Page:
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The Effect of Temperature on Viscosity

Maraam Haque, Johnson Gao, Tahseen Fairuz and Margaret Gu
by

Maggie Gm

on 3 October 2012

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Transcript of The Effect of Temperature on Viscosity

Different liquids have different properties. One of these properties is viscosity, the liquid's resistance to flowing. Water, milk, and fruit juice are comparatively thin and flow more easily than thicker, more viscous liquids such as honey, corn syrup, shampoo, and liquid soap.So in this investigation, we're going to study the viscosity of a more viscous liquid, shampoo, when it's heated or cooled. THE EFFECTS OF TEMPERATURE ON VISCOSITY INTRODUCTION Purpose To investigate the effects of the change in temperature on the viscosity of shampoo. Controlled Variable Been in fridge for 12 hours Heated Hypothesis The higher the temperature the lower the viscosity, the lower the temperature the higher the viscosity because when the temperature of a substances goes up the particles move faster and further apart which will then increase the flow rate. Step 1 1. Put on your safety goggles and measure 100ml of room temperature shampoo into a graduated cylinder and make qualitative observations of the clarity and colour. Step 2 2.Pour the room temperature shampoo from the graduated cylinder to the beaker and time it to find the viscosity (viscosity = ml/s) and test and record this four times. Step 3 3.Repeat step 1 but heat up the shampoo inside the Pyrex bowl with the hot plate until it reaches 60°C – use the thermometer to check the temperature reaches (same temperature 60°C as chosen before which we still don not know at this point). Step 4 4.Pour the heated shampoo from the graduated cylinder to the beaker and time it to find the viscosity (viscosity = ml/s) and test and record this four times. Step 5 5.Repeat step 1 but this time use shampoo straight from the fridge at 4°C. Step 6 6.Pour the cold shampoo from the graduated cylinder to the beaker and time it to find the viscosity (viscosity = ml/s) and test and record this four times. Step 7 7. Compare and graph your results The results of the experiment state that the shampoo at 4°C had the slowest flow rat, at room temperature (the control group) the flow rate was in between the shampoo at 4°C and the one at 60°C. The one at 60°C had the fastest flow rate. To find the average flow rate of each shampoo specimen we must calculate the averages:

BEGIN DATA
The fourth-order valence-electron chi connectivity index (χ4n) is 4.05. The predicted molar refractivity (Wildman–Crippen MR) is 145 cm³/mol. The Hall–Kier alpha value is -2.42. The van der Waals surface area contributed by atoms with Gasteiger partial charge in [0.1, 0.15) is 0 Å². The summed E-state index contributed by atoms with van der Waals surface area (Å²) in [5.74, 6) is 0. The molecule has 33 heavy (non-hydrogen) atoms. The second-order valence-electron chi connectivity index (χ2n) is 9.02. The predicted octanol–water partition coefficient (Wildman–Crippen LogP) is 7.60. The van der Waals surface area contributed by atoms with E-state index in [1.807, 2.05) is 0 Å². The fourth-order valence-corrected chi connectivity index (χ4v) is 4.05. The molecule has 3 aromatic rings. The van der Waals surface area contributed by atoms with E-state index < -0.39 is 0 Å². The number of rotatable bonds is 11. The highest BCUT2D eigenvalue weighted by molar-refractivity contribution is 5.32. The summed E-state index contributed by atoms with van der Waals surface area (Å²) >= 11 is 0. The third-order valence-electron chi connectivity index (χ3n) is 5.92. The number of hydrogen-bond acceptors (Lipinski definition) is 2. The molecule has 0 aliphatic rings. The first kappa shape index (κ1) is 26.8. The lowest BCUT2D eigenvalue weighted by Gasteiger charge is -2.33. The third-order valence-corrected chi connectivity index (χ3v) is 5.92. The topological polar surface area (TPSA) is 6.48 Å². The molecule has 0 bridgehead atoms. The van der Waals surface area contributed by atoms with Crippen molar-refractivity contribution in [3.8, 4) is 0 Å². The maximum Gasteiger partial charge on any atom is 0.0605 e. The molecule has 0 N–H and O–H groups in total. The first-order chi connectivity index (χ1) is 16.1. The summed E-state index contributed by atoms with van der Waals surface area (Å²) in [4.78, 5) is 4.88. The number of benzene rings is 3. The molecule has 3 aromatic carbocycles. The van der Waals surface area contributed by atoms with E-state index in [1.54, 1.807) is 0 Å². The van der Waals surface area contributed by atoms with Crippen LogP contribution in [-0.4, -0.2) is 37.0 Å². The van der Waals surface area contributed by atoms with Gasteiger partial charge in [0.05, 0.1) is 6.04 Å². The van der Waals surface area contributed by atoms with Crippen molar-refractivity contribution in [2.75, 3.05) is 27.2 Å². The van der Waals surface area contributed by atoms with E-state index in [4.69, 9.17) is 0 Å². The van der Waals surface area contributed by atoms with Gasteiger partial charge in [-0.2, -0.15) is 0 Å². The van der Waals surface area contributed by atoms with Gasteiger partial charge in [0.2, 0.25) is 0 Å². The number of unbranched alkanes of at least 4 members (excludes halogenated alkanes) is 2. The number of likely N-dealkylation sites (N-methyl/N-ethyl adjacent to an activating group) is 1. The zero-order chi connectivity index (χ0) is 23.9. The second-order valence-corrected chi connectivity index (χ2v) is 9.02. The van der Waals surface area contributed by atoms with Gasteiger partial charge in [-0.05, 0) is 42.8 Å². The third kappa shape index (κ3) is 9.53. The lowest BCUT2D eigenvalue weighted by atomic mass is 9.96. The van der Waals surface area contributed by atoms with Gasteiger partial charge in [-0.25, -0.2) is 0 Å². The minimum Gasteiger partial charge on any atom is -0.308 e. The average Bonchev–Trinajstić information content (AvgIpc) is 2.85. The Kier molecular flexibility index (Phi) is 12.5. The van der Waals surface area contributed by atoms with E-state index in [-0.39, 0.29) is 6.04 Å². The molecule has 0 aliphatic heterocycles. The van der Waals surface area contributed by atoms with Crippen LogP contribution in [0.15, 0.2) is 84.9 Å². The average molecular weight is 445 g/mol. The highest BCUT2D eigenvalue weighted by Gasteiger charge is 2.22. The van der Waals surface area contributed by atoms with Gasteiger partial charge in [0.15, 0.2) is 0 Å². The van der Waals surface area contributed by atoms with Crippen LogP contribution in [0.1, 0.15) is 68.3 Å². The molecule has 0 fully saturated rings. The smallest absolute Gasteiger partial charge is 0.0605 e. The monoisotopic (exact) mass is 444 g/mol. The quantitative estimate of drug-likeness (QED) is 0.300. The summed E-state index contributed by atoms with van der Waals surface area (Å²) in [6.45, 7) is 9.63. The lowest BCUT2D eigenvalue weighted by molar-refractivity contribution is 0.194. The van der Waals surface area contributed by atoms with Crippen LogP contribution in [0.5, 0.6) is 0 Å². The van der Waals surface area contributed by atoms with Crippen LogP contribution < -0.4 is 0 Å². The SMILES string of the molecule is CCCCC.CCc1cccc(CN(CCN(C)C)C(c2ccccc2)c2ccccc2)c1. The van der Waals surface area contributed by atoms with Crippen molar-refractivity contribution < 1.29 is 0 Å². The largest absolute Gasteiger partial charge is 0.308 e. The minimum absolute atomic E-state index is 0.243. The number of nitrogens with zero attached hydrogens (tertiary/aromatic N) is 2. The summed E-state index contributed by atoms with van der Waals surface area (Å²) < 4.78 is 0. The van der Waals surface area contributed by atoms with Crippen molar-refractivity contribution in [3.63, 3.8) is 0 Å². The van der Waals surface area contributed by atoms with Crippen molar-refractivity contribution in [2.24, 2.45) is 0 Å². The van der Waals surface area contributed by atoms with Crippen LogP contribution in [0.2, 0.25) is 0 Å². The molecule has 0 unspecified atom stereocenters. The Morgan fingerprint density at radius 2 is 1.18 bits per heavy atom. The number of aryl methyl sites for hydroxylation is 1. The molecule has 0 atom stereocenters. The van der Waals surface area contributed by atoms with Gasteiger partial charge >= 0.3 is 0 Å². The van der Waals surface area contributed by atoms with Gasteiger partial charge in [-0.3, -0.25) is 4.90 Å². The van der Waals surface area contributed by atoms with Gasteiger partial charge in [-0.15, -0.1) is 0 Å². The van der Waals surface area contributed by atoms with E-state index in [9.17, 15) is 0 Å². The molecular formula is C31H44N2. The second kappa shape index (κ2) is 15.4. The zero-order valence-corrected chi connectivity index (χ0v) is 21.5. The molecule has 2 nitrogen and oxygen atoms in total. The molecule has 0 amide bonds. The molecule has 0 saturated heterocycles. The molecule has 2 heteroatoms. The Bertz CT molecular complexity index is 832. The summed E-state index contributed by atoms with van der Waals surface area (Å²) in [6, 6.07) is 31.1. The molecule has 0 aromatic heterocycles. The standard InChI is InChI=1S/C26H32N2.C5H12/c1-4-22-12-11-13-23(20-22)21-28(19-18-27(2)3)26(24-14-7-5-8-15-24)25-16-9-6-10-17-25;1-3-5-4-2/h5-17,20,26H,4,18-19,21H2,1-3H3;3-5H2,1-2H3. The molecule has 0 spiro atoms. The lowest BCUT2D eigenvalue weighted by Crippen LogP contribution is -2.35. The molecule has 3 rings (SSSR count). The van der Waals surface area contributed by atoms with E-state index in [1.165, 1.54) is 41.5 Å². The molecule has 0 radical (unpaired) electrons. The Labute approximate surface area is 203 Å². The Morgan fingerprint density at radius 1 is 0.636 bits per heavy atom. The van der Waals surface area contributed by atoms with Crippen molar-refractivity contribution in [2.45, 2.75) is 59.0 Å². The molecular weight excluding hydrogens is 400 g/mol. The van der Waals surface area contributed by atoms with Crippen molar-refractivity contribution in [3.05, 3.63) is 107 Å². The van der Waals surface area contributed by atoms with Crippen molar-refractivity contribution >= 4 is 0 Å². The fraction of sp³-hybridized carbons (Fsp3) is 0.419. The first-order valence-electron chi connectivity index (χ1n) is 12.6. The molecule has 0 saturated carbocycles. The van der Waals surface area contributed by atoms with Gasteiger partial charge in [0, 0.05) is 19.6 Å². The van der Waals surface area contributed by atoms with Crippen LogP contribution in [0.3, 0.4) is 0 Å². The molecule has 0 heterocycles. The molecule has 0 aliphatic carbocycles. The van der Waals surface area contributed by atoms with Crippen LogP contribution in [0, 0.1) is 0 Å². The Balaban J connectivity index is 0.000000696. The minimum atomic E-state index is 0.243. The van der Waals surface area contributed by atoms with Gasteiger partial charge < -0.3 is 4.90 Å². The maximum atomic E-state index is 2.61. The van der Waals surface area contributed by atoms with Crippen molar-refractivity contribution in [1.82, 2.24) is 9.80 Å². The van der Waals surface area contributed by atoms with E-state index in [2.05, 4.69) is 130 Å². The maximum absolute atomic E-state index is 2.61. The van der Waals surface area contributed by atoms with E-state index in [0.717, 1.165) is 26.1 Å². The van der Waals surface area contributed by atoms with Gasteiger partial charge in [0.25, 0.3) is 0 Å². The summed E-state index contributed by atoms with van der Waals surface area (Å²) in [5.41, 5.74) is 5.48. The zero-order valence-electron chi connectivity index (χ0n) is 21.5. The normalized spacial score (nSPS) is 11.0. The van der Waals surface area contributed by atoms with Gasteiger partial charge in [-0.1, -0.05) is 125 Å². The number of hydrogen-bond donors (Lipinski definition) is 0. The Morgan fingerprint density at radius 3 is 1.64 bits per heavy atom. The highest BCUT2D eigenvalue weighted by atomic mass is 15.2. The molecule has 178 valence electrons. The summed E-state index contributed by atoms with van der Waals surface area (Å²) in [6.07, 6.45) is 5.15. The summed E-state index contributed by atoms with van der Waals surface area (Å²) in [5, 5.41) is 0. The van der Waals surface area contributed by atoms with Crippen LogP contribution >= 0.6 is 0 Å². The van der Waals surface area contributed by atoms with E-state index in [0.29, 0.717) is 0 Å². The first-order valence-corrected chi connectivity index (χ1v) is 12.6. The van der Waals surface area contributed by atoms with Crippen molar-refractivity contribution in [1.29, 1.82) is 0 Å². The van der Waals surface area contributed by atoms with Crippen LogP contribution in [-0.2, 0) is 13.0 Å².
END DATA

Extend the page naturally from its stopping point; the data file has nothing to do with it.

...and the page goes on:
(52+50+40+40)/4= 45.5mins is the average flow rate
(8+8+20+20)/4= 14mins is the average flow rate
(1.67+4.8+1.6+2)/4 = 2.5175s is the average flow rate